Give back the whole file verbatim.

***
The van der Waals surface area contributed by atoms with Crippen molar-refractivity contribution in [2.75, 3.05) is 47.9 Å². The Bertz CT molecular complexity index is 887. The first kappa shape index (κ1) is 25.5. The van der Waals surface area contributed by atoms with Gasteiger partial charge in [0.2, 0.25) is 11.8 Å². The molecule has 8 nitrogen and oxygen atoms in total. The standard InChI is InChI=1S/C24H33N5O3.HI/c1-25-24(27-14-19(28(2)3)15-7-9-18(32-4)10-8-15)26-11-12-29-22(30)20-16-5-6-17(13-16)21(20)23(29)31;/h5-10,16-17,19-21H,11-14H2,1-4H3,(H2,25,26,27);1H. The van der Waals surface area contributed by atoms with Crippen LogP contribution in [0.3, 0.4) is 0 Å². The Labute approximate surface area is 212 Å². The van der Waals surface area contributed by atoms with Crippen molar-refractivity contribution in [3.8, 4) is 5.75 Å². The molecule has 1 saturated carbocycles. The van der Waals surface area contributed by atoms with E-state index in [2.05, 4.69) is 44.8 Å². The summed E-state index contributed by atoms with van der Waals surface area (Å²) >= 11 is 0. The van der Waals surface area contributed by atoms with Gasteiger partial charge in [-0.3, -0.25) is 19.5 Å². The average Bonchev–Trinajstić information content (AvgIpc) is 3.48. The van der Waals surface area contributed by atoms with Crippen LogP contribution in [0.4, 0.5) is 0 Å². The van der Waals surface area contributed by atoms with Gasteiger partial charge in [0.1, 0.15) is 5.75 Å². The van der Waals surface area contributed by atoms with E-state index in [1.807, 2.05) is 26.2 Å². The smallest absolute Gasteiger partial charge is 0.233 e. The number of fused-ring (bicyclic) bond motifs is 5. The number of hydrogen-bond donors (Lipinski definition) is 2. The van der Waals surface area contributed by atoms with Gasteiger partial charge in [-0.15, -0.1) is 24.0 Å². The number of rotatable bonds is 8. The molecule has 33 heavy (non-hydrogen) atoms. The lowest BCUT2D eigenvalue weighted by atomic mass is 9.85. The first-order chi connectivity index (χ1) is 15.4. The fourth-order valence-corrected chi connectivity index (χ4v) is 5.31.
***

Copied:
The van der Waals surface area contributed by atoms with Crippen molar-refractivity contribution in [2.75, 3.05) is 47.9 Å². The Bertz CT molecular complexity index is 887. The first kappa shape index (κ1) is 25.5. The van der Waals surface area contributed by atoms with Gasteiger partial charge in [0.2, 0.25) is 11.8 Å². The molecule has 8 nitrogen and oxygen atoms in total. The standard InChI is InChI=1S/C24H33N5O3.HI/c1-25-24(27-14-19(28(2)3)15-7-9-18(32-4)10-8-15)26-11-12-29-22(30)20-16-5-6-17(13-16)21(20)23(29)31;/h5-10,16-17,19-21H,11-14H2,1-4H3,(H2,25,26,27);1H. The van der Waals surface area contributed by atoms with Crippen LogP contribution in [0.3, 0.4) is 0 Å². The Labute approximate surface area is 212 Å². The van der Waals surface area contributed by atoms with Crippen molar-refractivity contribution in [3.8, 4) is 5.75 Å². The molecule has 1 saturated carbocycles. The van der Waals surface area contributed by atoms with E-state index in [2.05, 4.69) is 44.8 Å². The summed E-state index contributed by atoms with van der Waals surface area (Å²) >= 11 is 0. The van der Waals surface area contributed by atoms with Gasteiger partial charge in [-0.3, -0.25) is 19.5 Å². The average Bonchev–Trinajstić information content (AvgIpc) is 3.48. The van der Waals surface area contributed by atoms with Crippen LogP contribution in [0.4, 0.5) is 0 Å². The van der Waals surface area contributed by atoms with Gasteiger partial charge in [0.1, 0.15) is 5.75 Å². The van der Waals surface area contributed by atoms with E-state index in [1.807, 2.05) is 26.2 Å². The smallest absolute Gasteiger partial charge is 0.233 e. The number of fused-ring (bicyclic) bond motifs is 5. The number of hydrogen-bond donors (Lipinski definition) is 2. The van der Waals surface area contributed by atoms with Gasteiger partial charge in [-0.15, -0.1) is 24.0 Å². The number of rotatable bonds is 8. The molecule has 33 heavy (non-hydrogen) atoms. The lowest BCUT2D eigenvalue weighted by atomic mass is 9.85. The first-order chi connectivity index (χ1) is 15.4. The fourth-order valence-corrected chi connectivity index (χ4v) is 5.31.